Algorithms identify ED oral anticoagulation prescriptions for AF
Several algorithms identified oral anticoagulation prescriptions given in the ED for patients with atrial fibrillation, according to a study published in JAMA Network Open.
Clare L. Atzema, MD, MSc, scientist of evaluative clinical sciences at Sunnybrook Research Institute in Toronto, staff emergency physician at Sunnybrook Health Sciences Centre in Toronto, associate professor in the division of emergency medicine at University of Toronto and senior scientist at ICES in Toronto, and colleagues analyzed data from 2,015 patients who visited an ED in Ontario with a primary diagnosis of AF from 2009 to 2014.
“Currently most ED doctors do not initiate chronic medications like oral anticoagulation for stroke prevention, because if you initiate a chronic medication for a patient, you are, from a medicolegal and ethical perspective, somewhat obliged to follow them up a few days or weeks later to see if the dosage is correct, if the side effects are manageable, etc,” Atzema told Healio. “But as ED doctors, we rarely see our patients again. And often we can't guarantee that the patient can get in to see their longitudinal provider in a timely way after we initiate the medication, or that they even have one. If we could assess ED oral anticoagulation prescribing rates over time, we could use the rates for feedback to EDs on their prescribing rates, as well as to monitor the effect of interventions that are meant to increase ED oral anticoagulant prescribing, etc. But right now, very few of these huge health databases collect or record ED prescriptions. So, the algorithm allows us to identify ED oral anticoagulant prescriptions for the first time.”
Researchers tested 32 algorithms that fell into one of the following categories:
- prescriptions filled on the same day that the patient left the ED;
- the number of days following hospital discharge when a patient filled the prescription;
- prescription fills that were excluded if they were done after an outpatient visit with a relevant clinician;
- excluding patients with a history of venous thromboembolism; and
- patients that were removed for seeing a relevant clinician 30 days before the ED visit.
Sensitivity substantially improved when day 0 was included in the algorithm, or the day the patient left the ED. Algorithm 3 — prescription filled in 1 to 3 days — identified 34% of patients compared with 83% of patients in algorithm 2, which identified patients who filled prescriptions between 0 and 3 days.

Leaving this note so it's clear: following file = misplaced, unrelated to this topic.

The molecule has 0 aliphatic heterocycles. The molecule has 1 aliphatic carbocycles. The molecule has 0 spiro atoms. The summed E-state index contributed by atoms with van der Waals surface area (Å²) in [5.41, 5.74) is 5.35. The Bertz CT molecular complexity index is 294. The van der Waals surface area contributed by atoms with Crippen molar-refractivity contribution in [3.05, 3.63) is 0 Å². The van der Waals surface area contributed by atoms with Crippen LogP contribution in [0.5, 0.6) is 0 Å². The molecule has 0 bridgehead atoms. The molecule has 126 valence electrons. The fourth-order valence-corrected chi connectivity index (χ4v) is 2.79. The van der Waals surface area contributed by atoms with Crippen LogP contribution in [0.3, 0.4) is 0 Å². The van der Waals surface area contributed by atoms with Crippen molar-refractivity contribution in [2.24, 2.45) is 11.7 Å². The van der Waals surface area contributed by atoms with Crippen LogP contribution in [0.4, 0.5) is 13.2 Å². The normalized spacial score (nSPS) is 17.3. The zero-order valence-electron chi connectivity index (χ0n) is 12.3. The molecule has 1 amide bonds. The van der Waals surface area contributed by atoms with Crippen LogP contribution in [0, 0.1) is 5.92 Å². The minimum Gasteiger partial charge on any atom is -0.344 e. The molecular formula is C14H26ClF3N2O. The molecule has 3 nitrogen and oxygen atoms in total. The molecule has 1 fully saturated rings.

Longer follow-up for prescription fills lowered specificity, as shown in algorithm 2 compared with algorithm 10, which focused on prescription fills between 0 and 30 days (91% vs. 74%, respectively) with a slight improvement in sensitivity (83% to 88%).
The number of false positives decreased after restricting patients who filled a prescription before seeing another clinician. As a result, specificity improved from 74% in algorithm 10 to 97% in algorithm 13 (prescription filled 0 to 30 days before any appointment with another clinician). This also led to a decrease in sensitivity from 88% to 68%. There was a further increase in specificity when patients with an outpatient visit before the ED were removed (99%), but this also led to decreased sensitivity (24%).
Algorithm 2 (prescription fill between 0 and 3 days) maximized specificity (91%; 95% CI, 90-92) and maintained sensitivity (83%; 95% CI, 79-87). The positive predictive value was 70% (95% CI, 66-74) with a negative predictive value of 96% (95% CI, 95-97). High specificity was observed in algorithm 13 (97%; 95% CI, 96-98).
“The ultimate goal is to have more patients in the community who should be on stroke prevention therapy, ie, oral anticoagulation, actually on it,” Atzema said in an interview. “The ED is a place these patients go often — as would you if your heart suddenly started racing, you had chest pain or you had shortness of breath, the top three presenting symptoms for patients with AF in the ED — but it is an untapped health care setting in terms of oral anticoagulant initiation. That said, this specific work won't change anyone's clinical practice in the ER tomorrow.” – by Darlene Dobkowski
Disclosures: Atzema reports no relevant financial disclosures. Please see the study for all other authors’ relevant financial disclosures.